• Aldosterone receptor antagonists, a type of diuretic, make the kidneys rid themselves of extra fluid. Examples include spironolactone (Aldactone, Carospir), eplerenone (Inspra).
  • ARBs (angiotensin II receptor blockers) make it easier for blood to flow through the blood vessels. Examples include losartan (Cozaar), valsartan (Diovan), candesartan (Atacand).
  • ARNI (angiotensin receptor neprilysin inhibitor) medicine makes blood flow through the blood vessels easier. ARNI medicine may be used instead of an ACE inhibitor or an ARB.
  • Beta-blockers slow the heart rate. They can also help the heart fill up completely with blood. Examples include carvedilol (Coreg), metoprolol (Lopressor, Toprol-XL, Kapspargo Sprinkle), bisoprolol.
  • Digoxin helps the heart pump more blood with each beat.
  • Diuretics help relieve symptoms like swelling in the legs. Examples include furosemide (Lasix).
  • Hydralazine taken with a nitrate widens the blood vessels. This medicine can lower high blood pressure and reduce the workload on the heart.
  • Ivabradine slows the heart rate. This medicine may help prevent some people from being hospitalized for heart failure.
  • Antiarrhythmics prevent very fast and sometimes irregular heart rhythms.
  • Blood thinners, also known as anticoagulants, prevent dangerous blood clots.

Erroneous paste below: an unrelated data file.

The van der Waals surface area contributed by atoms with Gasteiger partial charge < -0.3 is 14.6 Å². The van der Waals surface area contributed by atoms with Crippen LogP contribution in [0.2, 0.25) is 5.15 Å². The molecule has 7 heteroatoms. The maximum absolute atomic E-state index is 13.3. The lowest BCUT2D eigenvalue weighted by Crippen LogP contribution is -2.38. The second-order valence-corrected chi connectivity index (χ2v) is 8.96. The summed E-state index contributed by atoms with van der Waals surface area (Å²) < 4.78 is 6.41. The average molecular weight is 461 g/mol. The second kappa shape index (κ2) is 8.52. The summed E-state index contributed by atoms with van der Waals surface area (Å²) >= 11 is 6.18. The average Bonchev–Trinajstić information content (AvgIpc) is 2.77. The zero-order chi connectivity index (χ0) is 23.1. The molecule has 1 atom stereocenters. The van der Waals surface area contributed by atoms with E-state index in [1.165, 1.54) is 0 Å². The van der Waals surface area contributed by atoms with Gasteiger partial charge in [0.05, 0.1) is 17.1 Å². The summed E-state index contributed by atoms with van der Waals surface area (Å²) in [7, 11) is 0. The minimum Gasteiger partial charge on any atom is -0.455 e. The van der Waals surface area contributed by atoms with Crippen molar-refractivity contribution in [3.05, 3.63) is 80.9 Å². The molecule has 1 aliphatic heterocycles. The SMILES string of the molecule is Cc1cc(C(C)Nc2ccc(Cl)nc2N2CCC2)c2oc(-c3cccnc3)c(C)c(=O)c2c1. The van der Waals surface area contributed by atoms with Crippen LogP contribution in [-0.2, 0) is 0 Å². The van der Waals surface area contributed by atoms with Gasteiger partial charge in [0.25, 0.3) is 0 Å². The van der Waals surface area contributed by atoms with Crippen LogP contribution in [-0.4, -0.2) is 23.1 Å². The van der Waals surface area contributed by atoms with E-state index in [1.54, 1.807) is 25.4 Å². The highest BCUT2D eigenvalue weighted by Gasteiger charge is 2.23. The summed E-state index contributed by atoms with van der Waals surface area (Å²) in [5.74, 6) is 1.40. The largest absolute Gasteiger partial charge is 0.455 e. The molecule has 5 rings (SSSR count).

Exercise for heart failure

Regular exercise can improve your heart function and reduce symptoms. Speak with your doctor about the types of exercise that may be best for you.

  • Cardiac rehabilitation. A medically supervised exercise program is offered at NewYork-Presbyterian. In addition to exercise, it includes nutritional counseling and additional support to improve your quality of life.
  • Exercise at home. Ask your doctor for advice on aerobic exercise, strength training, and stretching that you can do at home to get stronger and become more active.
Defibrillators and pacemakers

Sometimes heart failure symptoms are not well controlled by medication or exercise. Your doctor may recommend an implanted device to manage heart rhythm problems associated with heart failure. Such devices include:

  • Pacemakers. Small devices implanted under the skin in the chest used to ensure the heart beats at an appropriate rate.
  • Implantable cardioverter defibrillators (ICDs). Small devices, similar to pacemakers, are implanted under the skin (most often in the chest) and used to protect against life-threatening arrhythmias and sudden cardiac death.
  • Biventricular pacing. Implantable devices with wires directly pacing the left ventricle of the heart in addition to a standard pacemaker wire in the right ventricle.